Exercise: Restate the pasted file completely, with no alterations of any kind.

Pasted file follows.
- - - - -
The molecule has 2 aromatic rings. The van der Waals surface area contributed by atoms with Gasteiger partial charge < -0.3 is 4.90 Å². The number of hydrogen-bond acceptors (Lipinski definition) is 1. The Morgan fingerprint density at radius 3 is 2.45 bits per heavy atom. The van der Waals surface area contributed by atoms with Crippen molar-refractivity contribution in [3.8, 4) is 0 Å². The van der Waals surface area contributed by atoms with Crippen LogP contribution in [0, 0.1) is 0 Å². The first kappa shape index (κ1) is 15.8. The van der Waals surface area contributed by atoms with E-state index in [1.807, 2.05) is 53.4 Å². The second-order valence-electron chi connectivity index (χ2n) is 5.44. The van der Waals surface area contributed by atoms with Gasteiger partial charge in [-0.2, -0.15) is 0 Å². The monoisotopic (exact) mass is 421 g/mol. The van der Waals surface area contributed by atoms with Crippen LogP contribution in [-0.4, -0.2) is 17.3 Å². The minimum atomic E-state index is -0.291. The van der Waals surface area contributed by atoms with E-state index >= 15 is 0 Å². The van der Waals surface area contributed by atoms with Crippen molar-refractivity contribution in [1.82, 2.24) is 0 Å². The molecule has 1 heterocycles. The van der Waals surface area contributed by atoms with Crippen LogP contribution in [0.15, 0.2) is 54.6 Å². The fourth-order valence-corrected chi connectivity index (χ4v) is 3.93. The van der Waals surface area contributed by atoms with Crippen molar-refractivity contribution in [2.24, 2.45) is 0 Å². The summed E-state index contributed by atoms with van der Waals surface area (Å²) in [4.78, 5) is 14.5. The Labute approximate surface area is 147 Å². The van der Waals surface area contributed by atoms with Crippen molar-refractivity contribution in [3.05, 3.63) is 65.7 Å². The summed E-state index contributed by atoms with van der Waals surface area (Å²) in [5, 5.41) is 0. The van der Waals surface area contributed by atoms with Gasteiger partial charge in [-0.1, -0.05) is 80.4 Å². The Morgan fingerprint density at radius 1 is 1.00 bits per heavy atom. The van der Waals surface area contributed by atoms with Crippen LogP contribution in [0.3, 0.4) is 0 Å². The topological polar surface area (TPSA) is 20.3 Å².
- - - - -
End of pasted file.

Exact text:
The molecule has 2 aromatic rings. The van der Waals surface area contributed by atoms with Gasteiger partial charge < -0.3 is 4.90 Å². The number of hydrogen-bond acceptors (Lipinski definition) is 1. The Morgan fingerprint density at radius 3 is 2.45 bits per heavy atom. The van der Waals surface area contributed by atoms with Crippen molar-refractivity contribution in [3.8, 4) is 0 Å². The van der Waals surface area contributed by atoms with Crippen LogP contribution in [0, 0.1) is 0 Å². The first kappa shape index (κ1) is 15.8. The van der Waals surface area contributed by atoms with E-state index in [1.807, 2.05) is 53.4 Å². The second-order valence-electron chi connectivity index (χ2n) is 5.44. The van der Waals surface area contributed by atoms with Gasteiger partial charge in [-0.2, -0.15) is 0 Å². The monoisotopic (exact) mass is 421 g/mol. The van der Waals surface area contributed by atoms with Crippen LogP contribution in [-0.4, -0.2) is 17.3 Å². The minimum atomic E-state index is -0.291. The van der Waals surface area contributed by atoms with E-state index >= 15 is 0 Å². The van der Waals surface area contributed by atoms with Crippen molar-refractivity contribution in [1.82, 2.24) is 0 Å². The molecule has 1 heterocycles. The van der Waals surface area contributed by atoms with Crippen LogP contribution in [0.15, 0.2) is 54.6 Å². The fourth-order valence-corrected chi connectivity index (χ4v) is 3.93. The van der Waals surface area contributed by atoms with Crippen molar-refractivity contribution in [2.24, 2.45) is 0 Å². The summed E-state index contributed by atoms with van der Waals surface area (Å²) in [4.78, 5) is 14.5. The Labute approximate surface area is 147 Å². The van der Waals surface area contributed by atoms with Crippen molar-refractivity contribution in [3.05, 3.63) is 65.7 Å². The summed E-state index contributed by atoms with van der Waals surface area (Å²) in [5, 5.41) is 0. The van der Waals surface area contributed by atoms with Gasteiger partial charge in [-0.1, -0.05) is 80.4 Å². The Morgan fingerprint density at radius 1 is 1.00 bits per heavy atom. The van der Waals surface area contributed by atoms with Crippen LogP contribution in [0.3, 0.4) is 0 Å². The topological polar surface area (TPSA) is 20.3 Å².